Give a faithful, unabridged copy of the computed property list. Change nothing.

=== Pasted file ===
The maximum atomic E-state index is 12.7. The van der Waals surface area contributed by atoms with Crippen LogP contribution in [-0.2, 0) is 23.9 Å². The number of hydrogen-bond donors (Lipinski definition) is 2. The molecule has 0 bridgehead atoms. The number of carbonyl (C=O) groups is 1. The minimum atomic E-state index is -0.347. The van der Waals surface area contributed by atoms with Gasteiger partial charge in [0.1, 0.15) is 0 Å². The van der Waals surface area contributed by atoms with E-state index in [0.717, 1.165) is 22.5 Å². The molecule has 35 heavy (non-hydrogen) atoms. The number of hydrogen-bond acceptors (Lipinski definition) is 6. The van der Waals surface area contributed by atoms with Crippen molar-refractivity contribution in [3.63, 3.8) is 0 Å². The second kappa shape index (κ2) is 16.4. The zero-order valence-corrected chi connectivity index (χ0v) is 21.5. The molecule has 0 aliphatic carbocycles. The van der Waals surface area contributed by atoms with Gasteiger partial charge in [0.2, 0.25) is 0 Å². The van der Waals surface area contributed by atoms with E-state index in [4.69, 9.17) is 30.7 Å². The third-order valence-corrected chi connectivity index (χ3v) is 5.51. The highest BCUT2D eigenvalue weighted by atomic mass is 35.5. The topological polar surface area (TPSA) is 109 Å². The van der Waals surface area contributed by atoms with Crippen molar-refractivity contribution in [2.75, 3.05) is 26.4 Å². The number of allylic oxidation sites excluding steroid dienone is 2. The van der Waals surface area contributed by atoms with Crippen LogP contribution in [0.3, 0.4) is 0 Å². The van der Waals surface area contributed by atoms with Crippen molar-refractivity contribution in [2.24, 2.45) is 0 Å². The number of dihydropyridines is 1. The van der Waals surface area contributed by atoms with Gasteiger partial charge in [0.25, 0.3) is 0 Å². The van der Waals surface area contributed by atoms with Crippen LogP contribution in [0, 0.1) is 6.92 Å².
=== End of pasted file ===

The maximum atomic E-state index is 12.7. The van der Waals surface area contributed by atoms with Crippen LogP contribution in [-0.2, 0) is 23.9 Å². The number of hydrogen-bond donors (Lipinski definition) is 2. The molecule has 0 bridgehead atoms. The number of carbonyl (C=O) groups is 1. The minimum atomic E-state index is -0.347. The van der Waals surface area contributed by atoms with Gasteiger partial charge in [0.1, 0.15) is 0 Å². The van der Waals surface area contributed by atoms with E-state index in [0.717, 1.165) is 22.5 Å². The molecule has 35 heavy (non-hydrogen) atoms. The number of hydrogen-bond acceptors (Lipinski definition) is 6. The van der Waals surface area contributed by atoms with Crippen molar-refractivity contribution in [3.63, 3.8) is 0 Å². The second kappa shape index (κ2) is 16.4. The zero-order valence-corrected chi connectivity index (χ0v) is 21.5. The molecule has 0 aliphatic carbocycles. The van der Waals surface area contributed by atoms with Gasteiger partial charge in [0.2, 0.25) is 0 Å². The van der Waals surface area contributed by atoms with E-state index in [4.69, 9.17) is 30.7 Å². The third-order valence-corrected chi connectivity index (χ3v) is 5.51. The highest BCUT2D eigenvalue weighted by atomic mass is 35.5. The topological polar surface area (TPSA) is 109 Å². The van der Waals surface area contributed by atoms with Crippen molar-refractivity contribution in [2.75, 3.05) is 26.4 Å². The number of allylic oxidation sites excluding steroid dienone is 2. The van der Waals surface area contributed by atoms with Crippen LogP contribution in [0.3, 0.4) is 0 Å². The van der Waals surface area contributed by atoms with Crippen molar-refractivity contribution in [2.24, 2.45) is 0 Å². The number of dihydropyridines is 1. The van der Waals surface area contributed by atoms with Gasteiger partial charge in [0.25, 0.3) is 0 Å². The van der Waals surface area contributed by atoms with Crippen LogP contribution in [0, 0.1) is 6.92 Å².